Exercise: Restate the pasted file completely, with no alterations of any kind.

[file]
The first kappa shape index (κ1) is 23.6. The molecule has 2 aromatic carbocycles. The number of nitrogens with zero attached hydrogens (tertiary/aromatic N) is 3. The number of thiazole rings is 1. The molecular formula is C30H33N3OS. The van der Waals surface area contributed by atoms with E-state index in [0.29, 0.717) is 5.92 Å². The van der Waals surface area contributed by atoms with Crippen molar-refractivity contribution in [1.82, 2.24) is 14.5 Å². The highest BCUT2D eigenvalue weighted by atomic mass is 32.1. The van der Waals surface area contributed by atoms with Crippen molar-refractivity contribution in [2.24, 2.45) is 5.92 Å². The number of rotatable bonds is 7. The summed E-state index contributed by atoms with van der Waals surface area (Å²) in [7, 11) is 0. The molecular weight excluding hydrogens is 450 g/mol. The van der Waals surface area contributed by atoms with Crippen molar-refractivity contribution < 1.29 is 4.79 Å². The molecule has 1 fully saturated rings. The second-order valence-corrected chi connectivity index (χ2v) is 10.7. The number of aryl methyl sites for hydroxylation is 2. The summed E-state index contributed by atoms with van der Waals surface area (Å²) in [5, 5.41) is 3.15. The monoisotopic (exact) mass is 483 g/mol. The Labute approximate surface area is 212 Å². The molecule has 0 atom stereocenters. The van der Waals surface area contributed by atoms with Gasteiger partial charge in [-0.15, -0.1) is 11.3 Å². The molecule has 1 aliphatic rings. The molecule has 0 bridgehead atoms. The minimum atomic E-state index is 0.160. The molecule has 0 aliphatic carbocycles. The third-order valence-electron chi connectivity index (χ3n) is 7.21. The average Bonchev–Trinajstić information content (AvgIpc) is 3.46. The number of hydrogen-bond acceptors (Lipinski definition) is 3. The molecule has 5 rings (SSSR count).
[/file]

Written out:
The first kappa shape index (κ1) is 23.6. The molecule has 2 aromatic carbocycles. The number of nitrogens with zero attached hydrogens (tertiary/aromatic N) is 3. The number of thiazole rings is 1. The molecular formula is C30H33N3OS. The van der Waals surface area contributed by atoms with E-state index in [0.29, 0.717) is 5.92 Å². The van der Waals surface area contributed by atoms with Crippen molar-refractivity contribution in [1.82, 2.24) is 14.5 Å². The highest BCUT2D eigenvalue weighted by atomic mass is 32.1. The van der Waals surface area contributed by atoms with Crippen molar-refractivity contribution in [2.24, 2.45) is 5.92 Å². The number of rotatable bonds is 7. The summed E-state index contributed by atoms with van der Waals surface area (Å²) in [7, 11) is 0. The molecular weight excluding hydrogens is 450 g/mol. The van der Waals surface area contributed by atoms with Crippen molar-refractivity contribution < 1.29 is 4.79 Å². The molecule has 1 fully saturated rings. The second-order valence-corrected chi connectivity index (χ2v) is 10.7. The number of aryl methyl sites for hydroxylation is 2. The summed E-state index contributed by atoms with van der Waals surface area (Å²) in [5, 5.41) is 3.15. The monoisotopic (exact) mass is 483 g/mol. The Labute approximate surface area is 212 Å². The molecule has 0 atom stereocenters. The van der Waals surface area contributed by atoms with Gasteiger partial charge in [-0.15, -0.1) is 11.3 Å². The molecule has 1 aliphatic rings. The molecule has 0 bridgehead atoms. The minimum atomic E-state index is 0.160. The molecule has 0 aliphatic carbocycles. The third-order valence-electron chi connectivity index (χ3n) is 7.21. The average Bonchev–Trinajstić information content (AvgIpc) is 3.46. The number of hydrogen-bond acceptors (Lipinski definition) is 3. The molecule has 5 rings (SSSR count).